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The Sad Truth of Living Overseas

Hi friends,

This month I decided to not write about tips and hacks on how to navigate motherhood. I want to share honestly how I've been feeling and what goes on in my mind lately. Some days I'm good, and other days I have moments of guilt and helplessness about my family back home in Singapore. It's the painful truth of living overseas and being a migrant.

Of course, I'm grateful that I'm in a beautiful country, full of nature and a great place to raise kids. At the same time, I go through these waves of happiness and sadness moment by moment, day by day, week by week. I'm learning to embrace the changes and ride the waves. I'm so thankful that I found solace in writing, spending time in nature and meditation.

Anyway, here it goes.

My kids recently had a video call with my Dad, and they were telling him all about what they did for Easter and showed him their toys and new bedroom layout. Even if my Dad didn't say aloud, I could sense the sadness in my Dad's eyes. It's been over two years since he last saw his grandchildren. My Dad commented on how tall my son is and what a big boy he is. They chatted with him for 30 mins, and they said their goodbyes.

It's hard to have a conversation over video call with my Dad, the awkwardness of Asian parents (they don't communicate much with their children nor grandchildren) compounded by the fact that he can't hear them so well. My Dad asked if my kids had lunch and all my son did was show him his painted Easter eggs.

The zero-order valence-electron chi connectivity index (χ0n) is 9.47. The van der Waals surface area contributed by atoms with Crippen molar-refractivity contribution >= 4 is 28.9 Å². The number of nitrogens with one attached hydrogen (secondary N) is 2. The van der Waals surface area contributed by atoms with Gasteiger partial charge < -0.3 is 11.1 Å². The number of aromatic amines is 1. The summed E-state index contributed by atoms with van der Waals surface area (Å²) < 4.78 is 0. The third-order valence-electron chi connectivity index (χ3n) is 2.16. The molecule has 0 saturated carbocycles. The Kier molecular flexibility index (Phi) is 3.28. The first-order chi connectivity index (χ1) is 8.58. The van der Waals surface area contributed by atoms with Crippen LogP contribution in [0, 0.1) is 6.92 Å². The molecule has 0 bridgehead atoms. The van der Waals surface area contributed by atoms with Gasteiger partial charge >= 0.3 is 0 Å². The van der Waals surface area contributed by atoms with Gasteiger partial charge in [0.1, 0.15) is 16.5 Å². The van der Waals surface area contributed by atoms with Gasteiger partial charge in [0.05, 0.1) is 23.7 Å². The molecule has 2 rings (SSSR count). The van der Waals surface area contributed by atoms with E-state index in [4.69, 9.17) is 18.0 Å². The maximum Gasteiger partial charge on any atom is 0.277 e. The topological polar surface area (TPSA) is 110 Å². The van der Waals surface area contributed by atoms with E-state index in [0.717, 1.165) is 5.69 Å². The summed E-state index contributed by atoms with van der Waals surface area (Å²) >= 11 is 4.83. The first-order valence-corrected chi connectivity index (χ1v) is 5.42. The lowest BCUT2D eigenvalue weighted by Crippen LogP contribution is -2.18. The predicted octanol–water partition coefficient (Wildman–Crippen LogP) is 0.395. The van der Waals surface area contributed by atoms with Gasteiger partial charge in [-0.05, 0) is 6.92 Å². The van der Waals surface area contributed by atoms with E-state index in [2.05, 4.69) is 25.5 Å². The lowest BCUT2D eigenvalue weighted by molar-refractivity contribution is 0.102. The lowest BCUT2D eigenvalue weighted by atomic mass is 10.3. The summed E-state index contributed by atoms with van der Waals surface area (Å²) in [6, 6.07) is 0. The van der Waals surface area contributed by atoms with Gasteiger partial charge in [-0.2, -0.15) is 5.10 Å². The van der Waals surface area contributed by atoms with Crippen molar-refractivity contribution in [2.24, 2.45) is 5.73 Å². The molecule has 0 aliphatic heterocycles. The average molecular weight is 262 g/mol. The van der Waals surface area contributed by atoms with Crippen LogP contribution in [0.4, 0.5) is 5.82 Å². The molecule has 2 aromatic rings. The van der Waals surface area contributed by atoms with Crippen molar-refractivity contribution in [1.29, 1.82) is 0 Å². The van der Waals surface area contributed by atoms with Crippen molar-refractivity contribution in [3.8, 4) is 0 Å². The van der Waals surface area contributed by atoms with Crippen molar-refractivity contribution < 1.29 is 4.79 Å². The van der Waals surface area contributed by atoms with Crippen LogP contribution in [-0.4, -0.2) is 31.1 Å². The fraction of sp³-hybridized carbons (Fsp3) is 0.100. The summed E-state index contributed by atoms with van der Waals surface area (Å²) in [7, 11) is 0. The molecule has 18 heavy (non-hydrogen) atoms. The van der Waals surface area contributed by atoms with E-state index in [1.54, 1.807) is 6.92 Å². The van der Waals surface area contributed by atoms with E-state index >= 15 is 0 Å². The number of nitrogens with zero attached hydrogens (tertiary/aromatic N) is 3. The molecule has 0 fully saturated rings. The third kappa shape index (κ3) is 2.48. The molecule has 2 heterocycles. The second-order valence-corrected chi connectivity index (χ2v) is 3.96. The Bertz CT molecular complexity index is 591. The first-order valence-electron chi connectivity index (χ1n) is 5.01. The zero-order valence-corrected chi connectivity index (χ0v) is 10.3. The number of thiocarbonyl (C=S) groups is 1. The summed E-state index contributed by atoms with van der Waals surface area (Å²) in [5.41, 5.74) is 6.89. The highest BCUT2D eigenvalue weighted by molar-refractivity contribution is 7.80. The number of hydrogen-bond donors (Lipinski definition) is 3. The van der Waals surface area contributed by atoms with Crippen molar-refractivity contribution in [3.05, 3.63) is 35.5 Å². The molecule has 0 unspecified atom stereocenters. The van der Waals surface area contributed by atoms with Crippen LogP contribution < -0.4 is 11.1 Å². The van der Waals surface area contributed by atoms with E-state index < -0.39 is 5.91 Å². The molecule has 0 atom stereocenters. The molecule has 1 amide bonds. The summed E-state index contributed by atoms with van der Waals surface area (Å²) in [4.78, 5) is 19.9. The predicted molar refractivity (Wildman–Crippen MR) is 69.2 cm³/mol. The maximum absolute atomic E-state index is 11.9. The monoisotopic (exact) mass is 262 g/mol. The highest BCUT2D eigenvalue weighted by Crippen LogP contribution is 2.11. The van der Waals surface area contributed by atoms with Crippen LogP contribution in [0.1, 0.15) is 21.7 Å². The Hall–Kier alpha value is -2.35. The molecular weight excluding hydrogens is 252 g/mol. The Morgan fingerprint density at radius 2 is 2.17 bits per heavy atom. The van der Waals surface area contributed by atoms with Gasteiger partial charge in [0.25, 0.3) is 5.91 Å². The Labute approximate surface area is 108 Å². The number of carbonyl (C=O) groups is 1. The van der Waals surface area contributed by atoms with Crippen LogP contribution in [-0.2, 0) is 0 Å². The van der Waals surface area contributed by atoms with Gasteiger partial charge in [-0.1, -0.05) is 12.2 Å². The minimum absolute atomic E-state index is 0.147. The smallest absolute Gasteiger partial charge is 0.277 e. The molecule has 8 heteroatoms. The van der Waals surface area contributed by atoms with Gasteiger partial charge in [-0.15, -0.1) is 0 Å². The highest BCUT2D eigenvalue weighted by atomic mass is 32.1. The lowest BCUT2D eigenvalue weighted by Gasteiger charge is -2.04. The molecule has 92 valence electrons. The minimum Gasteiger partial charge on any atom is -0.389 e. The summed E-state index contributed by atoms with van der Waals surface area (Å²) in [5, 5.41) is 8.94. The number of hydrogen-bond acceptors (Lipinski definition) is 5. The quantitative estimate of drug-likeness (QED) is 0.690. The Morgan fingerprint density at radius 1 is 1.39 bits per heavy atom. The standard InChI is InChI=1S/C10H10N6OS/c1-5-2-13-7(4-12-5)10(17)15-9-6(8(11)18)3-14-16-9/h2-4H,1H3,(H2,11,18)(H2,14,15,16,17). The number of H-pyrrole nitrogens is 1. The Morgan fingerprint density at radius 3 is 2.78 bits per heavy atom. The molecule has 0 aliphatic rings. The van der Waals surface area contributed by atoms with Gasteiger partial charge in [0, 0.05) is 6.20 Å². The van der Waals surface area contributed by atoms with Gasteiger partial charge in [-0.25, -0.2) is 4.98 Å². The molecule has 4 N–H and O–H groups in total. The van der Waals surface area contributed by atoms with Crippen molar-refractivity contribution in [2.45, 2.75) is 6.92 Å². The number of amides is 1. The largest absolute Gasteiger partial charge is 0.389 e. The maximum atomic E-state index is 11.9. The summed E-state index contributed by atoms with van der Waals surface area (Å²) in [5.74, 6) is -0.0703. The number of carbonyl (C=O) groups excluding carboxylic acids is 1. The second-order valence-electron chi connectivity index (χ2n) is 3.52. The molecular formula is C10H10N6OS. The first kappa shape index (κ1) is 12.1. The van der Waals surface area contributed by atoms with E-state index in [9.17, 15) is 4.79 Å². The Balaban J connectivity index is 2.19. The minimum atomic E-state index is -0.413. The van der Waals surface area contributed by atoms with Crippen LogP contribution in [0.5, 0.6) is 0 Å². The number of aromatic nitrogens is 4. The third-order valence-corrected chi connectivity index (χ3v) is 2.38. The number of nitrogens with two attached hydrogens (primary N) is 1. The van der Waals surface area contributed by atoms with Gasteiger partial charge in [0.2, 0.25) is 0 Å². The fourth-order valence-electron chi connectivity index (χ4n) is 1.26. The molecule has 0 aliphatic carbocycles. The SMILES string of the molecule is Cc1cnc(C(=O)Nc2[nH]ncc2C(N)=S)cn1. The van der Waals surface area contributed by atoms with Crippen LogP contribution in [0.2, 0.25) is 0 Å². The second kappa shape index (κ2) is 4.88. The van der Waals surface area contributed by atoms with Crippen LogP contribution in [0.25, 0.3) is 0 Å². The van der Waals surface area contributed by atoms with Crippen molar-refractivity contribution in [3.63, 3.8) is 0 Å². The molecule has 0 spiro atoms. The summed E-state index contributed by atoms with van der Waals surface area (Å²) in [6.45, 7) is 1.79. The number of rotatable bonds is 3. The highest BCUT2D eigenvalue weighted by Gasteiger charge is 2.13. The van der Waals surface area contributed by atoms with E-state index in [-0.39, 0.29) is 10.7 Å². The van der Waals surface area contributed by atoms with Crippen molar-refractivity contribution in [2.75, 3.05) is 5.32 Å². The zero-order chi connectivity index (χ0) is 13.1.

As the video call ended, the sad truth dawned on me. When will my kids see their grandparents again? Our yearly trip to Singapore has been on hold because of Covid-19. As much I want to see my parents and be in Singapore to see, hear and taste home, I cannot bear the three-week quarantine in Singapore at a government-appointed hotel with my family all in one room.

My greatest worry is not to see my parents before they pass on, an imminent low-stress thought at the back of my head as my time in Switzerland goes on, coming up to 10 years next year. Is it time to move home before it's too late, or do I have to accept that my life is permanently here forever?

I feel guilty sometimes that I left my parents in Singapore, that I'm not fulfilling my filial piety duties- a term drilled down to us ever since we were young to respect and look after our parents. At the same time, I have to focus on my family and what is best for us. I can't imagine living in a stressful city with limited nature. I can't imagine living without the seasons, which I now look forward to after being here for so long.

So for now, I pray that my Dad will look after himself, stay healthy and fit (He walks 10,000 steps a day, something that he is very proud of!). I hope that my Mom is still alive when I see her. She recently had her second hip surgery after a fall and is recovering in hospice. She's not picking up her mobile phone, and no one has gone to see her recently because of Covid-19 restrictions. I feel helpless that I can't do anything from here.

Living overseas is not always as rosy as it seems. People have many misconceptions that the grass is greener on the other side, but it comes with sacrifices and heartaches. It's not all rainbows and unicorns. I don't know when I will be home again. I hope we can visit Singapore after we all get vaccinated and when government shortens the quarantine period.

For now, all we can do is wait and enjoy our time in Switzerland with our family.

Thank you for reading and being here with me.

Much love,




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